Nicolas Cage is at his watchable best in this satirical take on influencer culture, says Dan Slevin.
I’ve always admired Nicolas Cage’s work ethic, even if I’m occasionally baffled by some of his choices. At the age of 60 he’s working as hard as he ever has, amassing five feature film credits in 2023 alone.
One outcome of being so prolific is that he often ends up championing young filmmakers with cool ideas – what movie stars are supposed to do, but don’t always.
The cool idea at the heart of Dream Scenario – Norwegian director Kristoffer Borgli’s first English language feature – is that an unremarkable middle-aged man finds himself with an extraordinary ability, that is he starts appearing in other people’s dreams. He doesn’t actually do anything in those dreams – he’s as passive in them as he is in his real life – but, as the saying goes, with great power comes great responsibility and this represents some kind of power.
Cage is in self-effacing mode (see his other recent defining role in Michael Sarnoski’s Pig) as college professor Paul Matthews, an expert in biology especially ant colonies, who slowly starts to find some appeal in the notoriety and then fame that this unwitting superpower gives him.
The whole world starts to see Paul in their dreams – they recognise him in the street and masquerade as him at Halloween – but people appear to be more interested in the novelty of the situation than working out what’s actually happening.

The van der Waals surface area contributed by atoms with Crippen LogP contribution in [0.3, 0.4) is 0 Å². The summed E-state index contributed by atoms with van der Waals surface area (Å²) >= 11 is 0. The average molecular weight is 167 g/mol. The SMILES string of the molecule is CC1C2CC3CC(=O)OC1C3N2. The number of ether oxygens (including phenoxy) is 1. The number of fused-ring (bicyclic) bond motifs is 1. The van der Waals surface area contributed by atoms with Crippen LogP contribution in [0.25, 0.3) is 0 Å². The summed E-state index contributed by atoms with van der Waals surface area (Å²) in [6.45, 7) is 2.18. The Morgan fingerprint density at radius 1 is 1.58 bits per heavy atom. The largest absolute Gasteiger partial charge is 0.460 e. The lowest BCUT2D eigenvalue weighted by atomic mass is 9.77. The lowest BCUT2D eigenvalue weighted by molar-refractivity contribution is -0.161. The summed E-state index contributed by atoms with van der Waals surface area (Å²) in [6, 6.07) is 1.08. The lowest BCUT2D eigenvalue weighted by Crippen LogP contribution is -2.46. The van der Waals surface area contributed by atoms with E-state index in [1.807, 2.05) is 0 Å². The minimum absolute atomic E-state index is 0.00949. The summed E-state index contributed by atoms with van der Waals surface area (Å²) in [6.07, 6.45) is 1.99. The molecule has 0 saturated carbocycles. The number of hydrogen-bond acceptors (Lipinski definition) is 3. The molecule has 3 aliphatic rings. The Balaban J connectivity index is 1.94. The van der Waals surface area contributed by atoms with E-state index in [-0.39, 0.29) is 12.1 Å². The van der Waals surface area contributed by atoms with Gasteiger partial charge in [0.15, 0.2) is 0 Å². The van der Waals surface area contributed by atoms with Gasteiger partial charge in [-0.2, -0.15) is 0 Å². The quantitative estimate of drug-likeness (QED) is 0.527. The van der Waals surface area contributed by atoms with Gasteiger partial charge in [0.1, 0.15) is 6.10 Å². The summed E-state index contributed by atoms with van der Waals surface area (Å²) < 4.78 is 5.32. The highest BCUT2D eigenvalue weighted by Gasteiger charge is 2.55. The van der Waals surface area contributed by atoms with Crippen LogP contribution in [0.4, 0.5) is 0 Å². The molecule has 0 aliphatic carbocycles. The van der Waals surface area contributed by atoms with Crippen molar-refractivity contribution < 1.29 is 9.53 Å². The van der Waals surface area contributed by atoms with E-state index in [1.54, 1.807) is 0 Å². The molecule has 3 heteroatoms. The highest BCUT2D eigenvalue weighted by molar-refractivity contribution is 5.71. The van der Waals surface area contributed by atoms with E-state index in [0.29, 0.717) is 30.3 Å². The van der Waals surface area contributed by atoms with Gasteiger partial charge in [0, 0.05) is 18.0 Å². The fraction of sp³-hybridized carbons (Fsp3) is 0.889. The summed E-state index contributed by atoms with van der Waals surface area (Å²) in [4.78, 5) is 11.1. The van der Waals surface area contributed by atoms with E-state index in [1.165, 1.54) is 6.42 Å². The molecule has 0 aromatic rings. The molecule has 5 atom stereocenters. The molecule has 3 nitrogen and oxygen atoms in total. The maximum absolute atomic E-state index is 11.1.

When Paul lets the fame go to his head and starts to believe that all this recognition should be matched by appreciation for his scientific achievements, ego takes over and his role in the dreams of others starts to take on a more frightening pitch.
On one level, Dream Scenario is an opportunity to create some outlandish and amusing visuals featuring Cage’s incredulous everyman in increasingly surreal scenarios, but as the darker side of Paul’s personality take over – the envious side, the humiliated side – we realise that subconsciously he is controlling this situation. Has he, in fact, discovered a superpower. Or is it something even more profound?
The film is shot in a grainy, indie style – the dreams are often indistinguishable from reality until an alligator or something turns up – and the performances are played straight despite the fantastical nature of the premise. It’s grounded and floating away from you at the same time.
Dream Scenario took a bit of decoding on the ride home – one of the benefits of watching a film in the cinema that we don’t talk about often enough – and I have to say that the more we thought about it, the better we liked it, which is definitely not always the case.
Dream Scenario is rated R13 for bloody violence, offensive language, sexual material & content that may disturb and is playing in select cinemas all over New Zealand.